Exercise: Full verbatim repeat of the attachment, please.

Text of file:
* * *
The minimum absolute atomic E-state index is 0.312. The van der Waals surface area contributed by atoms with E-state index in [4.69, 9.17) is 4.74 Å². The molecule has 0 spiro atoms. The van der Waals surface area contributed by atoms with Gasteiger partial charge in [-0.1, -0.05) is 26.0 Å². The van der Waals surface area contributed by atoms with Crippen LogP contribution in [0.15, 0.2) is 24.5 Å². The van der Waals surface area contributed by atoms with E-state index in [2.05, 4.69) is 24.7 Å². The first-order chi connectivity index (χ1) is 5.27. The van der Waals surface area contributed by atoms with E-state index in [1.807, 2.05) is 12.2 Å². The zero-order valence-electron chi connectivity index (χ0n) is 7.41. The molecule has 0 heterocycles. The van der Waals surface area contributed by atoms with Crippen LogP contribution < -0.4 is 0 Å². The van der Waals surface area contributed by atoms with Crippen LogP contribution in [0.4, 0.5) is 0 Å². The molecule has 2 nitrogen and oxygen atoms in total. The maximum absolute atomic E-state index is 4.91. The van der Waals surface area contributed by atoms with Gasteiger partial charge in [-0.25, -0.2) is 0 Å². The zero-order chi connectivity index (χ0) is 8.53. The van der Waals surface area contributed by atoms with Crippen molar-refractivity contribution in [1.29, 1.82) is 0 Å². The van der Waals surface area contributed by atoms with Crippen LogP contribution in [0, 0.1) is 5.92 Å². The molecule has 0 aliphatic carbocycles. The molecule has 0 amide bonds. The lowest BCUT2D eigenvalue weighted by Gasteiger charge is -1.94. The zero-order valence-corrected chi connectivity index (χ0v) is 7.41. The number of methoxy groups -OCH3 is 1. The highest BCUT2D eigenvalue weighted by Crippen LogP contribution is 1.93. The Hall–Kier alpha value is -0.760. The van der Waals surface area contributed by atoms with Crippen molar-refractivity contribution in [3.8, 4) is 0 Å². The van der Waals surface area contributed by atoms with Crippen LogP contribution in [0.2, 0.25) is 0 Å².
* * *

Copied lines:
The minimum absolute atomic E-state index is 0.312. The van der Waals surface area contributed by atoms with E-state index in [4.69, 9.17) is 4.74 Å². The molecule has 0 spiro atoms. The van der Waals surface area contributed by atoms with Gasteiger partial charge in [-0.1, -0.05) is 26.0 Å². The van der Waals surface area contributed by atoms with Crippen LogP contribution in [0.15, 0.2) is 24.5 Å². The van der Waals surface area contributed by atoms with E-state index in [2.05, 4.69) is 24.7 Å². The first-order chi connectivity index (χ1) is 5.27. The van der Waals surface area contributed by atoms with E-state index in [1.807, 2.05) is 12.2 Å². The zero-order valence-electron chi connectivity index (χ0n) is 7.41. The molecule has 0 heterocycles. The van der Waals surface area contributed by atoms with Crippen LogP contribution < -0.4 is 0 Å². The van der Waals surface area contributed by atoms with Crippen LogP contribution in [0.4, 0.5) is 0 Å². The molecule has 2 nitrogen and oxygen atoms in total. The maximum absolute atomic E-state index is 4.91. The van der Waals surface area contributed by atoms with Gasteiger partial charge in [-0.25, -0.2) is 0 Å². The zero-order chi connectivity index (χ0) is 8.53. The van der Waals surface area contributed by atoms with Crippen molar-refractivity contribution in [1.29, 1.82) is 0 Å². The van der Waals surface area contributed by atoms with Crippen LogP contribution in [0, 0.1) is 5.92 Å². The molecule has 0 aliphatic carbocycles. The molecule has 0 amide bonds. The lowest BCUT2D eigenvalue weighted by Gasteiger charge is -1.94. The zero-order valence-corrected chi connectivity index (χ0v) is 7.41. The number of methoxy groups -OCH3 is 1. The highest BCUT2D eigenvalue weighted by Crippen LogP contribution is 1.93. The Hall–Kier alpha value is -0.760. The van der Waals surface area contributed by atoms with Crippen molar-refractivity contribution in [3.8, 4) is 0 Å². The van der Waals surface area contributed by atoms with Crippen LogP contribution in [0.2, 0.25) is 0 Å².